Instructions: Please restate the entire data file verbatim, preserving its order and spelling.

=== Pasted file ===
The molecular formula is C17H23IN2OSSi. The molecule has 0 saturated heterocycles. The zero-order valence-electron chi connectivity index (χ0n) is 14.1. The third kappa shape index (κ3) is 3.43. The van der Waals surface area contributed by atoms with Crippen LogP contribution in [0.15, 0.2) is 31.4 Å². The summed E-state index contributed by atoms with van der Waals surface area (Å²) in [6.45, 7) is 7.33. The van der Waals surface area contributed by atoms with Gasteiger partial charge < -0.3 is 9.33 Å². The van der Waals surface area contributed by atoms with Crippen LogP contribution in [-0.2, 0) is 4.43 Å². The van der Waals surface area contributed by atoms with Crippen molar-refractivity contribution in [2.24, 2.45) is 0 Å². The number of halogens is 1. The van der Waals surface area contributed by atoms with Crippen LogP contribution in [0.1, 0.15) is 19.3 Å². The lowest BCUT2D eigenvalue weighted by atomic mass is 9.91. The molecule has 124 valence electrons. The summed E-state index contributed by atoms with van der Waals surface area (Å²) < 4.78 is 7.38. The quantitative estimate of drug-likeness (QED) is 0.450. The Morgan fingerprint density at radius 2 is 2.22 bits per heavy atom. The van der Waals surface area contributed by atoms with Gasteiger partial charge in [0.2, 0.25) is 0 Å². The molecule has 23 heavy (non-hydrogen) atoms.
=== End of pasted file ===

The molecular formula is C17H23IN2OSSi. The molecule has 0 saturated heterocycles. The zero-order valence-electron chi connectivity index (χ0n) is 14.1. The third kappa shape index (κ3) is 3.43. The van der Waals surface area contributed by atoms with Crippen LogP contribution in [0.15, 0.2) is 31.4 Å². The summed E-state index contributed by atoms with van der Waals surface area (Å²) in [6.45, 7) is 7.33. The van der Waals surface area contributed by atoms with Gasteiger partial charge < -0.3 is 9.33 Å². The van der Waals surface area contributed by atoms with Crippen LogP contribution in [-0.2, 0) is 4.43 Å². The van der Waals surface area contributed by atoms with Crippen molar-refractivity contribution in [2.24, 2.45) is 0 Å². The number of halogens is 1. The van der Waals surface area contributed by atoms with Crippen LogP contribution in [0.1, 0.15) is 19.3 Å². The lowest BCUT2D eigenvalue weighted by atomic mass is 9.91. The molecule has 124 valence electrons. The summed E-state index contributed by atoms with van der Waals surface area (Å²) < 4.78 is 7.38. The quantitative estimate of drug-likeness (QED) is 0.450. The Morgan fingerprint density at radius 2 is 2.22 bits per heavy atom. The van der Waals surface area contributed by atoms with Gasteiger partial charge in [0.2, 0.25) is 0 Å². The molecule has 23 heavy (non-hydrogen) atoms.